After Lee Correctional prison riot, activists demand change to prison system
Prisoners in 17 states pledged to join together Tuesday to strike against poor conditions in U.S. prisons in memory of a deadly riot that killed seven in a S.C. institution.
The strike — including work strikes, sit-ins, boycotts and hunger strikes — is expected to last until Sept. 9, the anniversary of the day that the Attica Prison riots in New York began in 1971.
Protesters inside and outside of prisons are calling for better jail conditions, fair wages for jobs done by prisoners, restoring voting rights to felons, increased funding for state rehabilitation services, providing the possibility of parole to all prisoners and expanding access to rehabilitation programs.
Relatives, friends, former inmates and activists gathered at the State House Tuesday to deliver a list of demands on behalf of S.C. prisoners to S.C. Gov. Henry McMaster.
The group, the Free South Carolina Movement, was led by surviving family members of Damonte Marquez Rivera, one of seven inmates who died in the Lee County prison riot.
“These men lost their lives and many more permanently injured due to prison mismanagement, irresponsible leadership, untrained officers and staff, and the warehousing and stockpiling of humans due to mass incarceration and over-sentencing designed to create a volatile prison culture,” said Free South Carolina Movement spokeswoman Efia Nwangaza, 71, of Greenville.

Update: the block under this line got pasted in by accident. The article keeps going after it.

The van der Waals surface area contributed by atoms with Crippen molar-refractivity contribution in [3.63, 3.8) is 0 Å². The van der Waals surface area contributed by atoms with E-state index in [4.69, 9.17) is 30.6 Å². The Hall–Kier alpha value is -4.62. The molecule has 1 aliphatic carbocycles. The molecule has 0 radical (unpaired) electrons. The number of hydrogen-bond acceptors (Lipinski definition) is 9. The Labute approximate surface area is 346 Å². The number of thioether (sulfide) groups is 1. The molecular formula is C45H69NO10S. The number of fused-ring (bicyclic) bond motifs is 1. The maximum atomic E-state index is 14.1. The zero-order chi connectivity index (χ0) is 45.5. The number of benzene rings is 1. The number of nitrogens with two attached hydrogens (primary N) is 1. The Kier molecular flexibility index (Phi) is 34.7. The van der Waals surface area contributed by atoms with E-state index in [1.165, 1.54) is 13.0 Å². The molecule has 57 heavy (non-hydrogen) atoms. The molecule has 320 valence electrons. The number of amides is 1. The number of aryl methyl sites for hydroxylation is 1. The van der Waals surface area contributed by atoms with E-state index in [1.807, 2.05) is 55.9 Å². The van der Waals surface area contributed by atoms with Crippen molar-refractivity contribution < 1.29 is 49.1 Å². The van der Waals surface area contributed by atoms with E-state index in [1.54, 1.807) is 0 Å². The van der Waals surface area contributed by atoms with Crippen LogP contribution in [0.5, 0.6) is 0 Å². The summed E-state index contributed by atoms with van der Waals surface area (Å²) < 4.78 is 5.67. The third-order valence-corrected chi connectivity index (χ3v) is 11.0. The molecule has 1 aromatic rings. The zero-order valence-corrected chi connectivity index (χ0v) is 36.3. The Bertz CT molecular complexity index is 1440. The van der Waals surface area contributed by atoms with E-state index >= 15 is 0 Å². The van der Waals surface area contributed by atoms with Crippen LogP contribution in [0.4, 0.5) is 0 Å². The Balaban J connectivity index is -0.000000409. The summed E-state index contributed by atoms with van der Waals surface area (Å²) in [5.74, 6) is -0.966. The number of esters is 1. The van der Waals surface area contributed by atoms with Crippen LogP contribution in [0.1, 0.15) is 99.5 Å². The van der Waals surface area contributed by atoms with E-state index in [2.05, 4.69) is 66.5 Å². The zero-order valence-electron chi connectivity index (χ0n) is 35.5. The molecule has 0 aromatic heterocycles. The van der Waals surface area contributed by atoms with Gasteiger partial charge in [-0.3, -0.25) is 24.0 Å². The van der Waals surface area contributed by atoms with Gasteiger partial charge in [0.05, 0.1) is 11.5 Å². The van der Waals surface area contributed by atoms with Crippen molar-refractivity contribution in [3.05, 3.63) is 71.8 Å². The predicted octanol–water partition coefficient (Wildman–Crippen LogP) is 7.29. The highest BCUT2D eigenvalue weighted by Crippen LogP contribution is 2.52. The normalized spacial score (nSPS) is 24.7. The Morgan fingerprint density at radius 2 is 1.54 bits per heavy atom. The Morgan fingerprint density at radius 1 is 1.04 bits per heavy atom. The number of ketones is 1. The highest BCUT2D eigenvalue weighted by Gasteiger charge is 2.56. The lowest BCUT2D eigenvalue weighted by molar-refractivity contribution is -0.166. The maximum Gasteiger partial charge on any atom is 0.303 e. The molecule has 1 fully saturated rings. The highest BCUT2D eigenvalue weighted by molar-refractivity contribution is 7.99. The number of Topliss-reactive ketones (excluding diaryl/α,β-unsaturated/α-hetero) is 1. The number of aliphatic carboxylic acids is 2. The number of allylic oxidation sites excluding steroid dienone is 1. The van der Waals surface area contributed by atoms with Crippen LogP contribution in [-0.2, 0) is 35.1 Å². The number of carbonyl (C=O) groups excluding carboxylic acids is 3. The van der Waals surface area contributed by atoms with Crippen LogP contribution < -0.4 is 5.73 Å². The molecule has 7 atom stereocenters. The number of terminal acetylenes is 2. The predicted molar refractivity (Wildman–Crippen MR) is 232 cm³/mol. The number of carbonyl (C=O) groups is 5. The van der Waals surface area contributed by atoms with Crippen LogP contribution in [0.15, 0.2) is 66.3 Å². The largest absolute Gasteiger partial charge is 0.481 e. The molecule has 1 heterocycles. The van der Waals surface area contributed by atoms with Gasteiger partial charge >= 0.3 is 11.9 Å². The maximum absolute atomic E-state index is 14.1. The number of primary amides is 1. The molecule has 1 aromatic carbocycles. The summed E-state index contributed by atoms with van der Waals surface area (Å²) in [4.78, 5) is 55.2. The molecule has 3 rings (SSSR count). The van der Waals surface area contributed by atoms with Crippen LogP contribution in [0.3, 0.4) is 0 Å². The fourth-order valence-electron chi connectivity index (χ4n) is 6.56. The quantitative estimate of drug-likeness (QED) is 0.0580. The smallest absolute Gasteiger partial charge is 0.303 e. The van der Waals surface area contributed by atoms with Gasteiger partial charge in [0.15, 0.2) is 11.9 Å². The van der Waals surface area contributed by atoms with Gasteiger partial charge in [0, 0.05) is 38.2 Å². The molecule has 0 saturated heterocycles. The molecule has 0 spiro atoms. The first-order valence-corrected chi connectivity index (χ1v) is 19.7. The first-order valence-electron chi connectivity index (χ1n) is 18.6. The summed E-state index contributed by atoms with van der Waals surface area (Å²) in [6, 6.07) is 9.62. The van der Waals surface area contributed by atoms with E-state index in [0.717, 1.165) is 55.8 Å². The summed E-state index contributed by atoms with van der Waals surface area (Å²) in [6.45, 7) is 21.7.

“We have to ensure that all members of the society have a real opportunity to realize their potential as human beings and to have the resources available to them to make that opportunity meaningful,” she said.
Among their demands: immediate improvements in prison conditions; prison policies “that recognize the humanity of imprisoned men and women;” inmates be paid prevailing wages for their labor; a zero- tolerance policy for “racism, sexism or any form of oppression or inhuman treatment” by the S.C. Department of Corrections; restoring voting rights to felons; increased funding for state rehabilitation services; and passage of a “ban-the-box” law in S.C. improving hiring practices for former convicts attempting to find employment.
Nwangaza, founder and director of Greenville’s Malcolm X Center for Self Determination, also referred to a recent, roughly $19 million proposal by S.C. Department of Corrections director Bryan Stirling to curb contraband coming into the state’s prisons. Rather than use that money to “militarize” prisons, Nwangaza said it should be used to rehabilitate inmates so that “they are prepared to return to our society.”
“Today, we’re fighting for the rights of inmates to have a second chance,” said Orangeburg resident Kelvin Gadson Sr.
The 40-year-old survived being shot in the chest during a robbery, and — after leaving a life of drugs and violence, including jail time — went on to graduate from S.C. State University.
The governor’s office said the state already is working to improve prison conditions.